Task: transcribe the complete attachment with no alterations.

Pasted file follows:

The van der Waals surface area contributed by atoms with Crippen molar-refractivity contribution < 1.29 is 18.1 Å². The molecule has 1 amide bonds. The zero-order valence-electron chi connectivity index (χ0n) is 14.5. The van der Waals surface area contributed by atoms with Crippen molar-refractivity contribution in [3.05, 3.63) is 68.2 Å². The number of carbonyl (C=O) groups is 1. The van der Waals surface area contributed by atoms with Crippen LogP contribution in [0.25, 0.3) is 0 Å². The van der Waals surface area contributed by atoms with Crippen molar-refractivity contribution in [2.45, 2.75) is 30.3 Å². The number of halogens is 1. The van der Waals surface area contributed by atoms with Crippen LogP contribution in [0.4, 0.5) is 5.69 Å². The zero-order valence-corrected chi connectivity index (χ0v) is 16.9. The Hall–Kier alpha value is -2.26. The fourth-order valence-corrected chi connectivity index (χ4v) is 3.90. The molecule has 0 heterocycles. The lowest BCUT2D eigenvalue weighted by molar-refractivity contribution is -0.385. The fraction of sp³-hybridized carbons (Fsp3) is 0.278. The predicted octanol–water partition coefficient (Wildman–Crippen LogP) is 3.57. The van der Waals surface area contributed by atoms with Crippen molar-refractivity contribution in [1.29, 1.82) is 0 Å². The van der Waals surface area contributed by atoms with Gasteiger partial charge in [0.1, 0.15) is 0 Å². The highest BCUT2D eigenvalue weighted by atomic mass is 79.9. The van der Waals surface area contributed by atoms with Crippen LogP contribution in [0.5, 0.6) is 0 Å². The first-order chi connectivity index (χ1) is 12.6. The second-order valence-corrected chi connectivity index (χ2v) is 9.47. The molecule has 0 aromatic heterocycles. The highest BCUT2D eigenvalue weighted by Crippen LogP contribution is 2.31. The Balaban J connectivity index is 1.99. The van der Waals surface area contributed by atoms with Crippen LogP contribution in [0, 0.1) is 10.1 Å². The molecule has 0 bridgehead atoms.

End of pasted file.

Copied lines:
The van der Waals surface area contributed by atoms with Crippen molar-refractivity contribution < 1.29 is 18.1 Å². The molecule has 1 amide bonds. The zero-order valence-electron chi connectivity index (χ0n) is 14.5. The van der Waals surface area contributed by atoms with Crippen molar-refractivity contribution in [3.05, 3.63) is 68.2 Å². The number of carbonyl (C=O) groups is 1. The van der Waals surface area contributed by atoms with Crippen LogP contribution in [0.25, 0.3) is 0 Å². The van der Waals surface area contributed by atoms with Crippen molar-refractivity contribution in [2.45, 2.75) is 30.3 Å². The number of halogens is 1. The van der Waals surface area contributed by atoms with Crippen LogP contribution in [0.4, 0.5) is 5.69 Å². The zero-order valence-corrected chi connectivity index (χ0v) is 16.9. The Hall–Kier alpha value is -2.26. The fourth-order valence-corrected chi connectivity index (χ4v) is 3.90. The molecule has 0 heterocycles. The lowest BCUT2D eigenvalue weighted by molar-refractivity contribution is -0.385. The fraction of sp³-hybridized carbons (Fsp3) is 0.278. The predicted octanol–water partition coefficient (Wildman–Crippen LogP) is 3.57. The van der Waals surface area contributed by atoms with Crippen molar-refractivity contribution in [1.29, 1.82) is 0 Å². The van der Waals surface area contributed by atoms with Gasteiger partial charge in [0.1, 0.15) is 0 Å². The highest BCUT2D eigenvalue weighted by atomic mass is 79.9. The van der Waals surface area contributed by atoms with Crippen LogP contribution in [0.5, 0.6) is 0 Å². The first-order chi connectivity index (χ1) is 12.6. The second-order valence-corrected chi connectivity index (χ2v) is 9.47. The molecule has 0 aromatic heterocycles. The highest BCUT2D eigenvalue weighted by Crippen LogP contribution is 2.31. The Balaban J connectivity index is 1.99. The van der Waals surface area contributed by atoms with Crippen LogP contribution in [0, 0.1) is 10.1 Å². The molecule has 0 bridgehead atoms.